DESPITE the predictions of howling gales and stormy weather hitting the Mersey yesterday, one of the most unusual removal jobs successfully got under way.
The fate of the historic submarine U534 had hung in the balance after the closure of the Historic Warships collection, until Merseytravel bought it up.
The organisation wants to use it as the basis for a novel visitor attraction at Woodside ferry terminal in Birkenhead, to complement the Spaceport in Seacombe and the Beatles Story at the Pier Head.
But first the submarine had to be moved from Birkenhead docks – all 900 tonnes of it – leading to one of the most unusual engineering operations those involved have ever experienced.
And before it could even be moved, the submarine was sliced using a wire – described by the engineers involved as like a thick cheese cutter – into five sections which will eventually have their open ends glazed to allow visitors to the attraction to see into them.
Four of those sections were then transported to the dock side in preparation for the move which began early yesterday.
Merseytravel chief executive Neil Scales said he was feeling “immense relief” to see the first and heaviest section of the U-Boat lifted by the Mersey Mammoth floating crane and start its journey to Woodside and a new home in the £2.5m visitor attraction.
He added: “We have the high tides now, which go back an hour or so each day, and hopefully by the end of the week, we’ll have all five pieces at Woodside in place.”
The mobile platform used to position each section of the submarine rotates them into the exact position for final display.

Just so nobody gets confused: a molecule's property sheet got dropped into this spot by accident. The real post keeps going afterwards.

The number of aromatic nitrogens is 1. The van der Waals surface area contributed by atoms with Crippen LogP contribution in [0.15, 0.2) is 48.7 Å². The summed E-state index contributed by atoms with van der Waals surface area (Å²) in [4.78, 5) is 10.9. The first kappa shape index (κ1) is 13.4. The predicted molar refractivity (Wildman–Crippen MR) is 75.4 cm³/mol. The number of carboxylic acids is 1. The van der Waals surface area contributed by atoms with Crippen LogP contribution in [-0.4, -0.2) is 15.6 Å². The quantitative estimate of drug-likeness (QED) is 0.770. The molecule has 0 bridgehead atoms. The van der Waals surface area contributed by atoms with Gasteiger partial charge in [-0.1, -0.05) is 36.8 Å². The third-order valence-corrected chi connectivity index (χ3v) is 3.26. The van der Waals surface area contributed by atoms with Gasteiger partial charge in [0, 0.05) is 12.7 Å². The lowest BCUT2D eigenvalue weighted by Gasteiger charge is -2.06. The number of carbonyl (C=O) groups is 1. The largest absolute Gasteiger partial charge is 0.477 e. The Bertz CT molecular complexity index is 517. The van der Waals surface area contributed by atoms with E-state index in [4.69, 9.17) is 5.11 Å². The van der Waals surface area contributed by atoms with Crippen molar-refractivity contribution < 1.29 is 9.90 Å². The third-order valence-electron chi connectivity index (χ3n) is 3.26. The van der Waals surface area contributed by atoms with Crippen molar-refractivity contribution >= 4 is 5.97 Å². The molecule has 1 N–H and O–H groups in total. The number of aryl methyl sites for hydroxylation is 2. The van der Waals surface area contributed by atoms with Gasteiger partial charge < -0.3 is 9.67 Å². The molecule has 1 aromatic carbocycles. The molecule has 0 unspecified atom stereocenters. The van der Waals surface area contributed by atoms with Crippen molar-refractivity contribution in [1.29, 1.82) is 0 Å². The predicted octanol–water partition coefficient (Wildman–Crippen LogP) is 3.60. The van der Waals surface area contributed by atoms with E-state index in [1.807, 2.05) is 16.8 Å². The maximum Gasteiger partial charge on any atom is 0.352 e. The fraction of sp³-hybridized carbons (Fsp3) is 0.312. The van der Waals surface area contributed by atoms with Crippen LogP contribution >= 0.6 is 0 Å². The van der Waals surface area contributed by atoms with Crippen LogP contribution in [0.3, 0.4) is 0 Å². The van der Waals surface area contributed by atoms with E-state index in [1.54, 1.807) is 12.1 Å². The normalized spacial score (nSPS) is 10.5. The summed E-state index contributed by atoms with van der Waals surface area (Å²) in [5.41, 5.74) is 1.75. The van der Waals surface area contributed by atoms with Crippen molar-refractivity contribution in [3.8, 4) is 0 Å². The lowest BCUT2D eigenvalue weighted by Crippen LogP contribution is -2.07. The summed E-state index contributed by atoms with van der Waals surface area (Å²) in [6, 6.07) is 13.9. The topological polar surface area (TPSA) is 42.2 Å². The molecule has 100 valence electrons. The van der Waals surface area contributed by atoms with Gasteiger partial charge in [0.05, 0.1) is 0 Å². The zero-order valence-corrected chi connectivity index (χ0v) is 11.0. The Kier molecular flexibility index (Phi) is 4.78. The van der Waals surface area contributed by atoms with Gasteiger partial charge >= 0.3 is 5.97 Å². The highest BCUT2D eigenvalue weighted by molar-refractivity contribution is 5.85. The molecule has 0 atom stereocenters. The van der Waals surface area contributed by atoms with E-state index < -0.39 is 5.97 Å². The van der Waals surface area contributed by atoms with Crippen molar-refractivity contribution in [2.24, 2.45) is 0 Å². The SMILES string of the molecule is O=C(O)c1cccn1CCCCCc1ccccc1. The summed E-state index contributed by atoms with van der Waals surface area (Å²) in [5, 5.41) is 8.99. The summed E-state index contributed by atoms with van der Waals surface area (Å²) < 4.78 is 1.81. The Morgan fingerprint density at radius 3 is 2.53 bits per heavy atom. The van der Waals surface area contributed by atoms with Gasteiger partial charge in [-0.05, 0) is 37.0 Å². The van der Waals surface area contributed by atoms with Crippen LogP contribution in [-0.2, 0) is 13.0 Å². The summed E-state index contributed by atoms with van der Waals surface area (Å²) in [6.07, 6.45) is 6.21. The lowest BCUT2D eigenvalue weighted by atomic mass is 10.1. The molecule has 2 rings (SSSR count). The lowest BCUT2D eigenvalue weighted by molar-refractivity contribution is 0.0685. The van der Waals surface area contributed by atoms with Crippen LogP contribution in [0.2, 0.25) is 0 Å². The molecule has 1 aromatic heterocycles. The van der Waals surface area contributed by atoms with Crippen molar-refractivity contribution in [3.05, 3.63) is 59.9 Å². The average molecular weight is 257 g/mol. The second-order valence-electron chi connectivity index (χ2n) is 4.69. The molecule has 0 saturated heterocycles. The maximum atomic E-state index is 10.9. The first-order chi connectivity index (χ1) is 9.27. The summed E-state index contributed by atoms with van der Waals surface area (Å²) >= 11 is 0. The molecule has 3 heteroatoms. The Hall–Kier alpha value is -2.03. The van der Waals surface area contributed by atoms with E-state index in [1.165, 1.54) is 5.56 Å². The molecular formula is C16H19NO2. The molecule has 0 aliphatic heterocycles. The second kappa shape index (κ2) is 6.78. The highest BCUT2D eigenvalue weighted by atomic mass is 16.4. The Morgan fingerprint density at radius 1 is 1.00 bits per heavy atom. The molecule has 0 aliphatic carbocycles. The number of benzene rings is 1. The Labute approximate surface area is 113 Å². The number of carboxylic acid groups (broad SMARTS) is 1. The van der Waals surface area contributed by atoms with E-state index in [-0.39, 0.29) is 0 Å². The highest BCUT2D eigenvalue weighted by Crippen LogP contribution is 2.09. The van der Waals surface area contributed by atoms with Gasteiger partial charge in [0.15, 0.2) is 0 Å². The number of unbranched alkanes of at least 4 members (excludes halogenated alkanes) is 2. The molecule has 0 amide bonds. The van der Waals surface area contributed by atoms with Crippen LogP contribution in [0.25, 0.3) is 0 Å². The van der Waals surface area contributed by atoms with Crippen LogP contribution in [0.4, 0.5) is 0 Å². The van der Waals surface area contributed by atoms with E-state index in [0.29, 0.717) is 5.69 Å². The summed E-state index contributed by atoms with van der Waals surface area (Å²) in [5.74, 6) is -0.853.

Within an hour of leaving the docks yesterday, the Mammoth had steamed out into the Mersey, past the 12 Quays ferry terminal to Woodside where a crowd of onlookers watched the 240 tonne section lifted on to the waiting remote controlled trailer used to position it.
The U-534 was one of the last U-boats to be sunk by the Allies in 1945, around two days before the end of the war in Europe, and is believed to be one of just four left in existence.
It was never involved in active combat but carried out meteorological operations as well as being used for training, and was raised in 1993, eventually coming to Birkenhead, where it was part of the historic warship collection.
Project manager Roger Hall said there had been a “few ups and downs” early yesterday, but overall the operation had been “generally very successful”.
He added: “The lifting operation and moving it here will last through the week. We will be moving a section a day, and this was the heaviest section today at about 240 tonnes.
“We have the Mammoth booked for the rest of the week and it will move one load per day.”